Gary Gutting of the University of Notre Dame thinks it might help, but at a high price. In this piece, he describes where an appeal to mystery, or human ignorance of God's work, might help solve the problem of evil, but may hinder our faith in God's willingness to save us. He says that because an appeal to mystery is ultimately unsatisfying, we have three options left to us: 1) we can accept by blind faith that God will, in fact, save us, 2) we can accept John Gray's argument that belief in God is unnecessary to be religious and happy, or 3) "we need to find a better response to the problem of evil than appealing to ignorance."
Gutting's article opens by referencing John Gray's idea that what matters in this life is not the content of our belief, but how we live. For Gray, it all depends on what a person wants to find in living religiously. If all someone desires consists in a good life, then all one needs is to live ethically and meditatively. But if one is seeking eternal life, things get more problematic. If eternal life is the goal, then we have to come to the conclusion that God exists and that He can save us, and that He would be interested in doing so.
The focal point of Gutting's piece is the question of whether or not God would have the desire to save anyone. To get at the heart of this question, Gutting first addresses the existence of God. For the sake of argument, Gutting points to the ontological argument and says, Let's agree that the ontological argument is sound. The ontological argument basically says that the idea of God as the greatest conceivable being makes God's existence necessary, and therefore, certain.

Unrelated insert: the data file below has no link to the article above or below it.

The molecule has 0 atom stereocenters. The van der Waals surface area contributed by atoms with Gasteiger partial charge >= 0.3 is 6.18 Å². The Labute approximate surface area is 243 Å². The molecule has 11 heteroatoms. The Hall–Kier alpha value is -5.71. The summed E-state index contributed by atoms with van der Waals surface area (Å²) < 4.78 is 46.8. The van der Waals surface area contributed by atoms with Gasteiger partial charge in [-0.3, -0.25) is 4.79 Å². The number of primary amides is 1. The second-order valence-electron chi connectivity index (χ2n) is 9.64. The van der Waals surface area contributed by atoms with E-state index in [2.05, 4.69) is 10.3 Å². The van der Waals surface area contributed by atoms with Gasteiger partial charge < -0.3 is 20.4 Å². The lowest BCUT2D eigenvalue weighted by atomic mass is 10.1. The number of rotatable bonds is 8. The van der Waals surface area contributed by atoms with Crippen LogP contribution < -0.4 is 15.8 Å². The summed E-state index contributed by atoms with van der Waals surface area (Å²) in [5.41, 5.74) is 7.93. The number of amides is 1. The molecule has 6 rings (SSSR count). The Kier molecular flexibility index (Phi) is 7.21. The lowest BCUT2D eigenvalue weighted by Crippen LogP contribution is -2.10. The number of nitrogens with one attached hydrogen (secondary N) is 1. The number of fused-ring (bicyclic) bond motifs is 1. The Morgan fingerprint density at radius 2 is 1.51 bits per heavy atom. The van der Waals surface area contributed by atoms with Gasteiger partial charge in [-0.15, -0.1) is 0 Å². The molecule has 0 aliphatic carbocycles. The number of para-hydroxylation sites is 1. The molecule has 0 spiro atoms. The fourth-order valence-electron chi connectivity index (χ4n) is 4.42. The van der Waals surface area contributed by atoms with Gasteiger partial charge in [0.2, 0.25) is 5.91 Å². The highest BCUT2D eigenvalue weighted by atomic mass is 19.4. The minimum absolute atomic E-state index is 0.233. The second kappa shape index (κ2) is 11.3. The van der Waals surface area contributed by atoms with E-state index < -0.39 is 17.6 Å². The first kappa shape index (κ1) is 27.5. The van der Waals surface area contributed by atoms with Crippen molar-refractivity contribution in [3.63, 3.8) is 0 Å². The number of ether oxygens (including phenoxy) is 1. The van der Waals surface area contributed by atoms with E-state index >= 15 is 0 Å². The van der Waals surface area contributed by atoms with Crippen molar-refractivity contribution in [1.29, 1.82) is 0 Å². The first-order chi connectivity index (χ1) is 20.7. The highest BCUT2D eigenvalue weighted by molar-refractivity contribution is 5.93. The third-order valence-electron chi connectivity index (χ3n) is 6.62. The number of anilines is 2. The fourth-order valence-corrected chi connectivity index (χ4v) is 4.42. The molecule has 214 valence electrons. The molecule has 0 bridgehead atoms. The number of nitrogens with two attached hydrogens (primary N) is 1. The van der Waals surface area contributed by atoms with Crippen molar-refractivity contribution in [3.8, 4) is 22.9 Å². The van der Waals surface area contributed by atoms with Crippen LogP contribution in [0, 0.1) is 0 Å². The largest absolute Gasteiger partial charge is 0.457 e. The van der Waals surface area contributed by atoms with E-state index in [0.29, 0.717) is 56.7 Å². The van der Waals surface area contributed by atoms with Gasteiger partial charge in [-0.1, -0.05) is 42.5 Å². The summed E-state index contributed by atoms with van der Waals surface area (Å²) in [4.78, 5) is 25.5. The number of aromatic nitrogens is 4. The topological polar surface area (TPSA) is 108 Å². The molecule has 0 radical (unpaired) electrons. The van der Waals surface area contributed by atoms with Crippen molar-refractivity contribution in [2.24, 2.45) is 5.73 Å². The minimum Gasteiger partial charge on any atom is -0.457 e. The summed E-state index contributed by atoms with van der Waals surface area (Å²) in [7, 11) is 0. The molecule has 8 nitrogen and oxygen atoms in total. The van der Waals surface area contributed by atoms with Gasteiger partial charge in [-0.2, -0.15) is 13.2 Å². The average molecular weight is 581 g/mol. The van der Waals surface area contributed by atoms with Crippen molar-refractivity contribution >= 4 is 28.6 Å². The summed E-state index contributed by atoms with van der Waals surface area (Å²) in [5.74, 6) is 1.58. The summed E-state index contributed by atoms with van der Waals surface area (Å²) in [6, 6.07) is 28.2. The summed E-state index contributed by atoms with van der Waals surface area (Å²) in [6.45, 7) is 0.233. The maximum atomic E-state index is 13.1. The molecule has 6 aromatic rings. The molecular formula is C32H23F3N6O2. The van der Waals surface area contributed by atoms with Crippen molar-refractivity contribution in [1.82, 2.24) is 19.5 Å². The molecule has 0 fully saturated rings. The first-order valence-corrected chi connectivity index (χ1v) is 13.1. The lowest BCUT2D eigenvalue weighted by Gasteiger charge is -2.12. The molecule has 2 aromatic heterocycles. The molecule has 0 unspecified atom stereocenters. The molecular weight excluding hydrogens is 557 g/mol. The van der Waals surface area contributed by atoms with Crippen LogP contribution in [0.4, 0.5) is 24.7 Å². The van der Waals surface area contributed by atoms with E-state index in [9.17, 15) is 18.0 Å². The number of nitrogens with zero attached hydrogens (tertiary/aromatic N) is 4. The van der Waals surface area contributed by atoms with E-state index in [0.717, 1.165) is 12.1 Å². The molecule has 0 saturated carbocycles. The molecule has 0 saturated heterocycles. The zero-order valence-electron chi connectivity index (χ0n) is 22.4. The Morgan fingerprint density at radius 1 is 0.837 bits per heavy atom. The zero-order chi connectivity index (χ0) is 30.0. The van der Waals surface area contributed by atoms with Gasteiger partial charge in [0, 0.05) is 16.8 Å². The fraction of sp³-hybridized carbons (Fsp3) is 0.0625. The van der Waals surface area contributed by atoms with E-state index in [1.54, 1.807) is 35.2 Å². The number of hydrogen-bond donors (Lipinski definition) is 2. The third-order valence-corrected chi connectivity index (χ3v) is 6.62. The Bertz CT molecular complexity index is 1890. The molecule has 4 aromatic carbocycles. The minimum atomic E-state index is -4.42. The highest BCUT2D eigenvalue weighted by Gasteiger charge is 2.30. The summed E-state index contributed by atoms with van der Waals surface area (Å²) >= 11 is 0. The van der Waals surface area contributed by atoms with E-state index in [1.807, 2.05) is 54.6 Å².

Gutting then asks the question, what does the existence of God, arrived at by the ontological argument, tell us about God's willingness to save us? Not much, he says. We could know that God was powerful enough to do so. But since God must take responsibility for the good of the entire universe, and not just humanity, we cannot be sure He would be so inclined.
This is where the problem of evil comes in for Gutting. Gutting states that God might have to allow for some evil to exist in the universe in order to achieve maximum good. Or, God would have to allow for some evil in order to prevent worse evil. Unfortunately for humans, we are caught in the middle of God's looking out for the overall good of the universe and the evil that is necessary to ensure that overall good.
At this point, Gutting gets to the point--in answering the question, "how could a good God allow the existence of evil," Gutting rightly points out that there is much we do not know about God's purposes. God, being the sovereign and omniscient Creator, has purposes and wisdom beyond our knowledge (or, beyond our ken, as Stephen Wykstra says). While this allowance may help get to the bottom of resolving the problem of evil, it opens up a new problem for theists: given our lack of knowledge about God's purposes, there is a significant gap between what we think God will do and what He actually will do. In other words, we may think God will save us, but He very well may not, given His inscrutable wisdom and purposes.Gutting suggests the possibility even that God may be deceiving us as to His power and willingness to save us.
Thus, in solving the problem of evil by appealing to mystery, or human ignorance of God's purposes, theists open themselves up to another grave problem--how can we know that, even if God exists, that salvation is possible? We can live by blind faith. Or, we can give up on God completely and live an ethical and meditative life for its own sake. Or we must come up with another answer.
Now what could that be?